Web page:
Everyone has to start somewhere. Even the most dedicated and renowned game developers began with a straightforward idea, polishing and honing it until their first game duly appeared. Sometimes these would be released virtually unnoticed; on other occasions, they’d hit the ground running with a smash hit of epic proportions. For our fourth entry in this series, we present Jon Williams, an industry veteran of over 30 years, telling us about his first fully-published game, the rocket-powered, Walkman-wearing Jet-Boot Jack…
Title: Jet-Boot Jack
Format: Atari 8-bit
Year released: 1983
Publisher: English Software
Plot: Space-age jogger and all-round cool dude Jet Boot Jack has found his way into his local record pressing plant, and the tunes are breaking out, man! With his Walkman on, Jack is on a mission to collect all the errant notes and create the most excellent musical playlist of all time. Unfortunately, the bugs and gremlins are out to get him, but with his mighty jet boots thrusting him across each level, there’s no stopping this funky fellow!
Reviews: Home Computer Weekly praised Jet-Boot Jack, calling it ‘difficult to play at first, but after practice, quite addictive.’ Your Commodore magazine wasn’t quite as effusive, but admired the graphics, especially ‘the way [Jack] shrugs his shoulders to duck under the rock formations.’ Yet, while reviewing the Atari 8-bit original, Personal Computer News cited the English Software game as ‘one of the best, most playable and carefully-thought out games for the Atari… excellent throughout. English Software has produced a likely chart-topper.’
After tasting success on the Atari with Jet-Boot Jack, Jon moved on to Commodore 64 development before graduating to the Nintendo Entertainment System and SNES in the early nineties. After involvement in games such as Brutal: Paws Of Fury and Maui Mallard: Cold Shadow, Jon worked for Eurocom in Derby and moved to PlayStation games, including Crash Bash and Disney’s Hercules. Having retired in 2012, today he works on updated versions of his 8-bit games.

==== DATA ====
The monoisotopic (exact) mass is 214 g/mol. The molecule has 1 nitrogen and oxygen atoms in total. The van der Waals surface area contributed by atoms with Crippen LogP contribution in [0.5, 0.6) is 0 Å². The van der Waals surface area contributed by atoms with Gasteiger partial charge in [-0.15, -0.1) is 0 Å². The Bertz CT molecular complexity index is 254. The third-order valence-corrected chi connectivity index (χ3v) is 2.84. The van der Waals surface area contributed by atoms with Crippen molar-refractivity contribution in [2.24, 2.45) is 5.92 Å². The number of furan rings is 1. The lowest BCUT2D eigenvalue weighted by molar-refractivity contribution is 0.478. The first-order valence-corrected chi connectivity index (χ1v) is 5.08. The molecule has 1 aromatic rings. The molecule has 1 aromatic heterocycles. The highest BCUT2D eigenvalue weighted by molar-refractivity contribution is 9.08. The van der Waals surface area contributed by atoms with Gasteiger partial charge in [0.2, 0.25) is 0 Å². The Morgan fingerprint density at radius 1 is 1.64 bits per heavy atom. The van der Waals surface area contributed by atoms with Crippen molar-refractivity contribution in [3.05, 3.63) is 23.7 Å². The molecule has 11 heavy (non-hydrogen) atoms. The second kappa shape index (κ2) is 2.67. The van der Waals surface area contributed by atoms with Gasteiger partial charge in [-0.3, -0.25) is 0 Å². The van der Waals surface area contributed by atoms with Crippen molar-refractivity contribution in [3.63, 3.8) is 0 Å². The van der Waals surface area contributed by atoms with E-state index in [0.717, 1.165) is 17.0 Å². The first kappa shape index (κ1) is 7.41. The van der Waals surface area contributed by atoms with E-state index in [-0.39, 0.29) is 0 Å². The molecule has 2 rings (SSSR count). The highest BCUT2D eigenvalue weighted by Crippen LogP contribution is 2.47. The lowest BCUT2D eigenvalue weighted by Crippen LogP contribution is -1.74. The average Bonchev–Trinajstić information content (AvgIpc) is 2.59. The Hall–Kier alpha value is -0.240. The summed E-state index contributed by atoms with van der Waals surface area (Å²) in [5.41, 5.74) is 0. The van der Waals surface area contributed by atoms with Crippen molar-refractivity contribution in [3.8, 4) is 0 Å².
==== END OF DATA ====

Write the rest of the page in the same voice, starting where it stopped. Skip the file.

Antstream Arcade: Hello, Jon! How did you get into computers?
Jon: Hello! My first experience with programming was with programmable calculators in the seventies, culminating in the Texas TI-59, which could save small programs to magnetic cards. My first computer was a Commodore PET – I tried to write a Space Invaders-style game in BASIC but found it too slow – so I learned how to include assembly code routines, all hand assembled using the built-in monitor.
AA: Had you coded any games before Jet-Boot Jack?
Jon: Not games, but the first program I actually wrote was a utility called Atari Cassette Enhancer, or ACE, which improved the cassette handling system of the Atari computer. I also wrote Multiboot for personal use, but it did become widespread after a while. That allowed you to load multiple games onto a single disk so they could all be run from a menu.
AA: How did you get the idea for Jet-Boot Jack? Are you a music fan?
Jon: Actually, the game didn’t start off with a musical theme at all – it was originally a straightforward platform game using the lifts to move around the screen. The notes started off as small dots and came when I was asked to add them and a Walkman to Jack – English Software were hoping they could get a tie-in deal with Sony, but it never happened.
AA: Did you create everything for Jet-Boot Jack?
Jon: Yes, I created the graphics by colouring in grids on printed A4 paper and then working out the correct data values – the same for the screen layouts. It was all very ‘manual’ – for my later games, I wrote editors and utility programs to help. The same for the sound effects and music; they were mainly just trial and error. It was all very much designed to work on Atari’s hardware and display list. By then, I had a good knowledge of the computer and had even disassembled ROMs to find out how things were done.
AA: How did the game end up at English Software?
Jon: I’d sent ACE to English, and they asked if I had anything else. I’d been working on Jet-Boot Jack for a while, so I sent them a demo, and they agreed to publish it.
AA: What happened after Jet-Boot Jack?
Jon: After it was released, I quit my stable job and became a freelance programmer. It was the start of the Atari vs Commodore vs Spectrum battle, and unfortunately Atari was slowly becoming the poor relation in terms of sales. So I decided to move to the C64 as it used the same processor, writing a few more games for English before working for other companies as well.
AA: Finally, as your first commercial videogame, what does Jet-Boot Jack mean to you today?
Jon: I still remember it very fondly. It allowed me to break into writing games for a living, and it’s really rewarding to know that it’s still being played today after so many years.
If our chat with Jon has whetted your appetite for some Jet Boot action, you can play his very first game, for free, on Antstream Arcade! Our thanks to Jon for his time – stay tuned for another developer talking about their first game soon.